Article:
Sit down with celebrity chef Gabe Kennedy to get a behind-the-scenes glimpse into his thoughts on food and life as a chef. Gabe won season three of ABC’s reality cooking competition, The Taste. On top of that, Gabe is Visiting Executive Chef at Bon Appetit and an ambassador for Concern Worldwide.
In part one of this three-part series, you’ll hear about Gabe’s favorite places to eat in New York City, must-have ingredients, and chefs he looks up to for inspiration.
Let’s talk food. What did you have for breakfast this morning?
Haha! Hmm, what did I have for breakfast this morning? Honestly, I only had yogurt with maple syrup and walnuts. Zero percent Fage Greek yogurt with organic maple syrup and toasted walnuts.
What do you order when you go out?
I like to go out to places where I can’t cook the food myself. That’s why I love Uncle Boons; that’s why I love going to the Turkish place in Coney Island. I tend to gravitate towards flavors that I don’t necessarily cook with – like super exotic, super aromatic, super warm. Because I cook super clean and seasonal, etc., so when I go out to eat, I like to get freaky.
What are your top 3 favorite places to go out for dinner?
My home in Colorado, haha! Right now, like in the City? I don’t go out as much as I should, because I’m always working. I’m gonna list a few – I’ll pare them down. I love Blue Ribbon Sushi; I think Blue Ribbon Sushi is so delicious. I like Uncle Boons, I really enjoy Cosme, and ABC Kitchen.
It’s hard to pick three favorite ones, because sometimes it’s a really big experience, I eat there once and then I’m good for a while – I won’t frequent the place.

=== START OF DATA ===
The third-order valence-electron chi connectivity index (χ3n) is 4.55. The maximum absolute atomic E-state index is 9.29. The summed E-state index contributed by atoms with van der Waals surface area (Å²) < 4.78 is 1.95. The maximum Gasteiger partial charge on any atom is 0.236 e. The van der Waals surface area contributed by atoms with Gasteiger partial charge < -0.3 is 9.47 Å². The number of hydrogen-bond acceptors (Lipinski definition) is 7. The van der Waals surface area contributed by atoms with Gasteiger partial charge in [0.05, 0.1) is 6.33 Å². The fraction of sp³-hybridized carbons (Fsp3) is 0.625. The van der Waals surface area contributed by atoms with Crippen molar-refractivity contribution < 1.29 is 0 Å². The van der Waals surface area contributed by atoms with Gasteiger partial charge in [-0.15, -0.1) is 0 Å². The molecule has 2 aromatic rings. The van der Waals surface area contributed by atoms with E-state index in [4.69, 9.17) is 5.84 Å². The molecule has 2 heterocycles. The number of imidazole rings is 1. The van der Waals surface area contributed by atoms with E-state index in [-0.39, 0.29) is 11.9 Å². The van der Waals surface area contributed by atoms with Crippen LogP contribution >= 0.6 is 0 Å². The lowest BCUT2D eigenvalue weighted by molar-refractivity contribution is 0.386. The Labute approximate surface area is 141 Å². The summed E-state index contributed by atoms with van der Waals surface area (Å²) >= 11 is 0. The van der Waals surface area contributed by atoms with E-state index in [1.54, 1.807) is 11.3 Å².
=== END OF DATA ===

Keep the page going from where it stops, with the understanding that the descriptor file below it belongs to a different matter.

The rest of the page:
Are you always the one cooking at home?
Pretty much. I’m always the one cooking, yeah. Whether I like it or not.
Let’s talk business. What do you always have in your kitchen?
I always have really nice olive oil for finishing, and I have some coconut oil -those are my oils. I have an array of chili peppers, my favorite as of right now is the Aleppo. I always have honey. I always have lemons, sherry vinegar, and herbs. So those are my five things: usually a good fat like olive or coconut oil, a really good acid, like lemon or sherry vinegar, honey, chili pepper, and herbs.
Those are my safe-zone flavors. I know that if I have those ingredients, then I can kind of do whatever. You can make a marinade, you can make a dressing, you can make a sauce. You can play with any one of those ingredients and go a little bit heavier or lighter and it changes the whole experience.
Okay. So what would you say is your most important ingredient?
And what’s your signature dish?
I don’t know if I have a signature dish. I would say I’ve made a fair amount of curry. I think my signature dish is like a seared black cod glazed in Ketjap manis with herbs on top, floating in a curry broth with fresh seasonal vegetables. That’s what I’ve made time and time again when I want to impress someone.
But as far as my signature dish, I’m sort of still in this growth phase in my career and my learning. I don’t want to be put into a box, because who knows, maybe all I want to do next year is cook Indian food.
Let’s talk inspiration now. Which chefs do you look up to?
Hmm, well there’re a few. For different reasons, obviously, but I’ve always had a deep respect and admiration for Michel Bras (chef at Le Suquet in Laguiole, France). It’s mainly because of the way he approaches his ingredients. It’s really the epitome of respect for the ingredient. It’s lots of beautiful, perfectly cooked plants, and this philosophy that nothing is ever going to be the same. So this carrot is never going to be the exact same carrot as it is right now, so we have to treat it individually and uniquely. And if you look at his food, it’s art – it’s absolutely stunning.
I also love Anthony Bourdain because he was kind of the guy who got me into cooking. And I don’t look up to Anthony Bourdain as a chef, I look up to him as a storyteller and as someone who has found a way of engaging audiences in an incredible way. He’s just an amazing storyteller, journalist, and writer. Knowing how to cook great food is wonderful, but knowing how to speak about it, translate it, and translate the cultural experience that surrounds it is just as important.